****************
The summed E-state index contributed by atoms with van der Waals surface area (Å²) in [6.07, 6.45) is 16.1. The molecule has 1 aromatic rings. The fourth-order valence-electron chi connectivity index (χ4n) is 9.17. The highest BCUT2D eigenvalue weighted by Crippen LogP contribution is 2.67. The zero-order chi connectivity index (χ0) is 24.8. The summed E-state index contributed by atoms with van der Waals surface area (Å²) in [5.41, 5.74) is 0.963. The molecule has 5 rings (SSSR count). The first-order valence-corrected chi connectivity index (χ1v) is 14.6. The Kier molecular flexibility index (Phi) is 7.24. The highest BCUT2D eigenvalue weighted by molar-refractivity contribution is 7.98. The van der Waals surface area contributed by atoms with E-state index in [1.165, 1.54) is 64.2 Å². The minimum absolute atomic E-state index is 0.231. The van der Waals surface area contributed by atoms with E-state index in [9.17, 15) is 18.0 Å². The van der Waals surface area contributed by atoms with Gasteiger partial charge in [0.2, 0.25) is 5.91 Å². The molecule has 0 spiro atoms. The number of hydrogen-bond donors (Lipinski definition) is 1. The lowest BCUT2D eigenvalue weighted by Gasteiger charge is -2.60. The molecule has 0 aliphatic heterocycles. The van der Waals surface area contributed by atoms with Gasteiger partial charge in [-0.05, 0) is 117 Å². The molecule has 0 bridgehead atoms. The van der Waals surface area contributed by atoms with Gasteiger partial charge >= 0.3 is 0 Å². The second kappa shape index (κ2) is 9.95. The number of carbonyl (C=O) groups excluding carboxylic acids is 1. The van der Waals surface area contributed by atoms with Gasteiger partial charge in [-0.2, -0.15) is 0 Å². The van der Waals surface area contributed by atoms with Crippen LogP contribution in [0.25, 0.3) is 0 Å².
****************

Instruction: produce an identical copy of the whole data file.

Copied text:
The summed E-state index contributed by atoms with van der Waals surface area (Å²) in [6.07, 6.45) is 16.1. The molecule has 1 aromatic rings. The fourth-order valence-electron chi connectivity index (χ4n) is 9.17. The highest BCUT2D eigenvalue weighted by Crippen LogP contribution is 2.67. The zero-order chi connectivity index (χ0) is 24.8. The summed E-state index contributed by atoms with van der Waals surface area (Å²) in [5.41, 5.74) is 0.963. The molecule has 5 rings (SSSR count). The first-order valence-corrected chi connectivity index (χ1v) is 14.6. The Kier molecular flexibility index (Phi) is 7.24. The highest BCUT2D eigenvalue weighted by molar-refractivity contribution is 7.98. The van der Waals surface area contributed by atoms with E-state index in [1.165, 1.54) is 64.2 Å². The minimum absolute atomic E-state index is 0.231. The van der Waals surface area contributed by atoms with E-state index in [9.17, 15) is 18.0 Å². The van der Waals surface area contributed by atoms with Gasteiger partial charge in [0.2, 0.25) is 5.91 Å². The molecule has 0 spiro atoms. The number of hydrogen-bond donors (Lipinski definition) is 1. The lowest BCUT2D eigenvalue weighted by Gasteiger charge is -2.60. The molecule has 0 aliphatic heterocycles. The van der Waals surface area contributed by atoms with Gasteiger partial charge in [-0.05, 0) is 117 Å². The molecule has 0 bridgehead atoms. The van der Waals surface area contributed by atoms with Gasteiger partial charge >= 0.3 is 0 Å². The second kappa shape index (κ2) is 9.95. The number of carbonyl (C=O) groups excluding carboxylic acids is 1. The van der Waals surface area contributed by atoms with Gasteiger partial charge in [-0.2, -0.15) is 0 Å². The van der Waals surface area contributed by atoms with Crippen LogP contribution in [0.25, 0.3) is 0 Å².